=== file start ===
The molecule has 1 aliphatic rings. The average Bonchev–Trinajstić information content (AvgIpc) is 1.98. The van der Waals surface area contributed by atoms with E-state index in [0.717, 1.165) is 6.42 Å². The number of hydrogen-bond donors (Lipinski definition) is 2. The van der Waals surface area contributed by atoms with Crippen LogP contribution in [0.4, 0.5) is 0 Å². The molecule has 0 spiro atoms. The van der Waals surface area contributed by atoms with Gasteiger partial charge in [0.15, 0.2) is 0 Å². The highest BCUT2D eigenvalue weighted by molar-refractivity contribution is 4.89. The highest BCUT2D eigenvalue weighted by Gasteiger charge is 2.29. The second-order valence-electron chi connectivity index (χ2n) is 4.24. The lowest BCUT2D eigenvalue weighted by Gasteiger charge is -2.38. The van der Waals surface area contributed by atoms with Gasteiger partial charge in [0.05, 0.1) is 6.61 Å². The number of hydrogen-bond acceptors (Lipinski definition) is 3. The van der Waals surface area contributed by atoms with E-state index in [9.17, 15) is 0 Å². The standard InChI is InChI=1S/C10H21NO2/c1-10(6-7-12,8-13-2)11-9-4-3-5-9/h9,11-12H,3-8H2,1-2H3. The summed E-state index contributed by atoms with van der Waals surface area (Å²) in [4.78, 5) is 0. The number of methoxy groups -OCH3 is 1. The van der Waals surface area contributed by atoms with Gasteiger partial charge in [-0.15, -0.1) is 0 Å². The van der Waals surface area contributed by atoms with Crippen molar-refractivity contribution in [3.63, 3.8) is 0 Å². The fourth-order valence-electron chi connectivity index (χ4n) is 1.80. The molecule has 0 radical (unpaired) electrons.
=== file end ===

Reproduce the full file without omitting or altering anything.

The molecule has 1 aliphatic rings. The average Bonchev–Trinajstić information content (AvgIpc) is 1.98. The van der Waals surface area contributed by atoms with E-state index in [0.717, 1.165) is 6.42 Å². The number of hydrogen-bond donors (Lipinski definition) is 2. The van der Waals surface area contributed by atoms with Crippen LogP contribution in [0.4, 0.5) is 0 Å². The molecule has 0 spiro atoms. The van der Waals surface area contributed by atoms with Gasteiger partial charge in [0.15, 0.2) is 0 Å². The highest BCUT2D eigenvalue weighted by molar-refractivity contribution is 4.89. The highest BCUT2D eigenvalue weighted by Gasteiger charge is 2.29. The second-order valence-electron chi connectivity index (χ2n) is 4.24. The lowest BCUT2D eigenvalue weighted by Gasteiger charge is -2.38. The van der Waals surface area contributed by atoms with Gasteiger partial charge in [0.05, 0.1) is 6.61 Å². The number of hydrogen-bond acceptors (Lipinski definition) is 3. The van der Waals surface area contributed by atoms with E-state index in [9.17, 15) is 0 Å². The standard InChI is InChI=1S/C10H21NO2/c1-10(6-7-12,8-13-2)11-9-4-3-5-9/h9,11-12H,3-8H2,1-2H3. The summed E-state index contributed by atoms with van der Waals surface area (Å²) in [4.78, 5) is 0. The number of methoxy groups -OCH3 is 1. The van der Waals surface area contributed by atoms with Gasteiger partial charge in [-0.15, -0.1) is 0 Å². The van der Waals surface area contributed by atoms with Crippen molar-refractivity contribution in [3.63, 3.8) is 0 Å². The fourth-order valence-electron chi connectivity index (χ4n) is 1.80. The molecule has 0 radical (unpaired) electrons.